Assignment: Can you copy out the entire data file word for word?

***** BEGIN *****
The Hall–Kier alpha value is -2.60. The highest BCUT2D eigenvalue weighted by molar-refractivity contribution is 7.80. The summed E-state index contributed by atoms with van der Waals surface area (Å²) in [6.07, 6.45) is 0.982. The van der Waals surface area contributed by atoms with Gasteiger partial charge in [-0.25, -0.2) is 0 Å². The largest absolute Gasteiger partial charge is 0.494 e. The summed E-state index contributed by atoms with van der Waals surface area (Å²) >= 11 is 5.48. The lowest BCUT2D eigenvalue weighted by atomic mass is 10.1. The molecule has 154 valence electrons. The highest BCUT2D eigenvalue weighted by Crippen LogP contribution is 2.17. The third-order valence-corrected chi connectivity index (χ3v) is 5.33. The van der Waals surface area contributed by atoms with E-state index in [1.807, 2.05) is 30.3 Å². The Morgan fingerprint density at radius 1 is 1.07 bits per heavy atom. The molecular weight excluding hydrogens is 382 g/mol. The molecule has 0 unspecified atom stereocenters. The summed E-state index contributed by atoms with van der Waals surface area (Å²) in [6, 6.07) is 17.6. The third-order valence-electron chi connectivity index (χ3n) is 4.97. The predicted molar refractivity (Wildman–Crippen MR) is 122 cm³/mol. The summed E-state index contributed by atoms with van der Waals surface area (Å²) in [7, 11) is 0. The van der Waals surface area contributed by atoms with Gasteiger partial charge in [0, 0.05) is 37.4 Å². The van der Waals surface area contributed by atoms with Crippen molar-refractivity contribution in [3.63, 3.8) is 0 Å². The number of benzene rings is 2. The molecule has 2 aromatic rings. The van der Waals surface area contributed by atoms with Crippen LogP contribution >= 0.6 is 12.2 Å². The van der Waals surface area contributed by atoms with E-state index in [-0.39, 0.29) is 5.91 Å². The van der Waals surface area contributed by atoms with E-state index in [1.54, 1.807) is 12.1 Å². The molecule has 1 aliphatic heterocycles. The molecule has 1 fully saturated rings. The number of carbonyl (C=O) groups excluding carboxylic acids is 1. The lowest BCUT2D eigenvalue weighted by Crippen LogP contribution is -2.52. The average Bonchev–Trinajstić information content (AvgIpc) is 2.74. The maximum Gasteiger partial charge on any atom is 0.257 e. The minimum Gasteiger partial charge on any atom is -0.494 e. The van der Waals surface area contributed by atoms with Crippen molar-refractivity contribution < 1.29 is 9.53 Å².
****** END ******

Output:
The Hall–Kier alpha value is -2.60. The highest BCUT2D eigenvalue weighted by molar-refractivity contribution is 7.80. The summed E-state index contributed by atoms with van der Waals surface area (Å²) in [6.07, 6.45) is 0.982. The van der Waals surface area contributed by atoms with Gasteiger partial charge in [-0.25, -0.2) is 0 Å². The largest absolute Gasteiger partial charge is 0.494 e. The summed E-state index contributed by atoms with van der Waals surface area (Å²) >= 11 is 5.48. The lowest BCUT2D eigenvalue weighted by atomic mass is 10.1. The molecule has 154 valence electrons. The highest BCUT2D eigenvalue weighted by Crippen LogP contribution is 2.17. The third-order valence-corrected chi connectivity index (χ3v) is 5.33. The van der Waals surface area contributed by atoms with E-state index in [1.807, 2.05) is 30.3 Å². The Morgan fingerprint density at radius 1 is 1.07 bits per heavy atom. The molecular weight excluding hydrogens is 382 g/mol. The molecule has 0 unspecified atom stereocenters. The summed E-state index contributed by atoms with van der Waals surface area (Å²) in [6, 6.07) is 17.6. The third-order valence-electron chi connectivity index (χ3n) is 4.97. The predicted molar refractivity (Wildman–Crippen MR) is 122 cm³/mol. The summed E-state index contributed by atoms with van der Waals surface area (Å²) in [7, 11) is 0. The van der Waals surface area contributed by atoms with Gasteiger partial charge in [0, 0.05) is 37.4 Å². The van der Waals surface area contributed by atoms with Crippen molar-refractivity contribution in [3.63, 3.8) is 0 Å². The number of benzene rings is 2. The molecule has 2 aromatic rings. The van der Waals surface area contributed by atoms with Crippen LogP contribution >= 0.6 is 12.2 Å². The van der Waals surface area contributed by atoms with E-state index in [-0.39, 0.29) is 5.91 Å². The van der Waals surface area contributed by atoms with E-state index in [1.54, 1.807) is 12.1 Å². The molecule has 1 aliphatic heterocycles. The molecule has 1 fully saturated rings. The number of carbonyl (C=O) groups excluding carboxylic acids is 1. The lowest BCUT2D eigenvalue weighted by Crippen LogP contribution is -2.52. The average Bonchev–Trinajstić information content (AvgIpc) is 2.74. The maximum Gasteiger partial charge on any atom is 0.257 e. The minimum Gasteiger partial charge on any atom is -0.494 e. The van der Waals surface area contributed by atoms with Crippen molar-refractivity contribution < 1.29 is 9.53 Å².